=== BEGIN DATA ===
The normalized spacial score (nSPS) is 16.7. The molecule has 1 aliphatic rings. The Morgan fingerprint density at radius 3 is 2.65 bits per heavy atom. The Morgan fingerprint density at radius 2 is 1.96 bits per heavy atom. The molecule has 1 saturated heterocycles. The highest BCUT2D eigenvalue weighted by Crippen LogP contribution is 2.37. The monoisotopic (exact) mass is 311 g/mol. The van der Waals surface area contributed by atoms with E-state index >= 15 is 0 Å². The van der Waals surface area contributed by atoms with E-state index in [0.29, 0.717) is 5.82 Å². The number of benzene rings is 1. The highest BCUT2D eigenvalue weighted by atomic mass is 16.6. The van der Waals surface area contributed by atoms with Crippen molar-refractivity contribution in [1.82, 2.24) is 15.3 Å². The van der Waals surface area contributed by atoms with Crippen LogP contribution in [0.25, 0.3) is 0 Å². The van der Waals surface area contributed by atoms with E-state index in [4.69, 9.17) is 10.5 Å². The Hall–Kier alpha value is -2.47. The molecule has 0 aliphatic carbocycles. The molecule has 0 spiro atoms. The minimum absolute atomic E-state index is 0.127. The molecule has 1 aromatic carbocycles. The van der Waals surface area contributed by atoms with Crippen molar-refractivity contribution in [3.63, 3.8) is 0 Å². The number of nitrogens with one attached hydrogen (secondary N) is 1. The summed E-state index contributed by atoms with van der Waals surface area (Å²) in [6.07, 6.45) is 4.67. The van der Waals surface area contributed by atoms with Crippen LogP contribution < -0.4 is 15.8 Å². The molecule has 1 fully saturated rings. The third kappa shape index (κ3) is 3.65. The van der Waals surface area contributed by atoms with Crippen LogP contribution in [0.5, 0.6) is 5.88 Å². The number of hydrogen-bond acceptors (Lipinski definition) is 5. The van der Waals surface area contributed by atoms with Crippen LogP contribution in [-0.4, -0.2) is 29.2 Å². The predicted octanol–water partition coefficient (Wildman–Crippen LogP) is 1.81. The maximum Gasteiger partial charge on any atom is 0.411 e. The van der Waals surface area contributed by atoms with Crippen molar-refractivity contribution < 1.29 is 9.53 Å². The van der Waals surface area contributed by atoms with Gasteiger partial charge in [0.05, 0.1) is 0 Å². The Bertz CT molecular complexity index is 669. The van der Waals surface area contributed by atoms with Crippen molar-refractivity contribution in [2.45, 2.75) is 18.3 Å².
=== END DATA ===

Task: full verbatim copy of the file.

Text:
The normalized spacial score (nSPS) is 16.7. The molecule has 1 aliphatic rings. The Morgan fingerprint density at radius 3 is 2.65 bits per heavy atom. The Morgan fingerprint density at radius 2 is 1.96 bits per heavy atom. The molecule has 1 saturated heterocycles. The highest BCUT2D eigenvalue weighted by Crippen LogP contribution is 2.37. The monoisotopic (exact) mass is 311 g/mol. The van der Waals surface area contributed by atoms with E-state index >= 15 is 0 Å². The van der Waals surface area contributed by atoms with E-state index in [0.29, 0.717) is 5.82 Å². The number of benzene rings is 1. The highest BCUT2D eigenvalue weighted by atomic mass is 16.6. The van der Waals surface area contributed by atoms with Crippen molar-refractivity contribution in [1.82, 2.24) is 15.3 Å². The van der Waals surface area contributed by atoms with Crippen LogP contribution in [0.25, 0.3) is 0 Å². The van der Waals surface area contributed by atoms with E-state index in [4.69, 9.17) is 10.5 Å². The Hall–Kier alpha value is -2.47. The molecule has 0 aliphatic carbocycles. The molecule has 0 spiro atoms. The minimum absolute atomic E-state index is 0.127. The molecule has 1 aromatic carbocycles. The van der Waals surface area contributed by atoms with Crippen molar-refractivity contribution in [3.63, 3.8) is 0 Å². The number of nitrogens with one attached hydrogen (secondary N) is 1. The summed E-state index contributed by atoms with van der Waals surface area (Å²) in [6.07, 6.45) is 4.67. The van der Waals surface area contributed by atoms with Crippen LogP contribution < -0.4 is 15.8 Å². The molecule has 1 fully saturated rings. The third kappa shape index (κ3) is 3.65. The van der Waals surface area contributed by atoms with Crippen LogP contribution in [0.5, 0.6) is 5.88 Å². The number of hydrogen-bond acceptors (Lipinski definition) is 5. The van der Waals surface area contributed by atoms with Crippen LogP contribution in [-0.4, -0.2) is 29.2 Å². The predicted octanol–water partition coefficient (Wildman–Crippen LogP) is 1.81. The maximum Gasteiger partial charge on any atom is 0.411 e. The van der Waals surface area contributed by atoms with Crippen molar-refractivity contribution < 1.29 is 9.53 Å². The van der Waals surface area contributed by atoms with Gasteiger partial charge in [0.05, 0.1) is 0 Å². The Bertz CT molecular complexity index is 669. The van der Waals surface area contributed by atoms with Crippen molar-refractivity contribution in [2.45, 2.75) is 18.3 Å².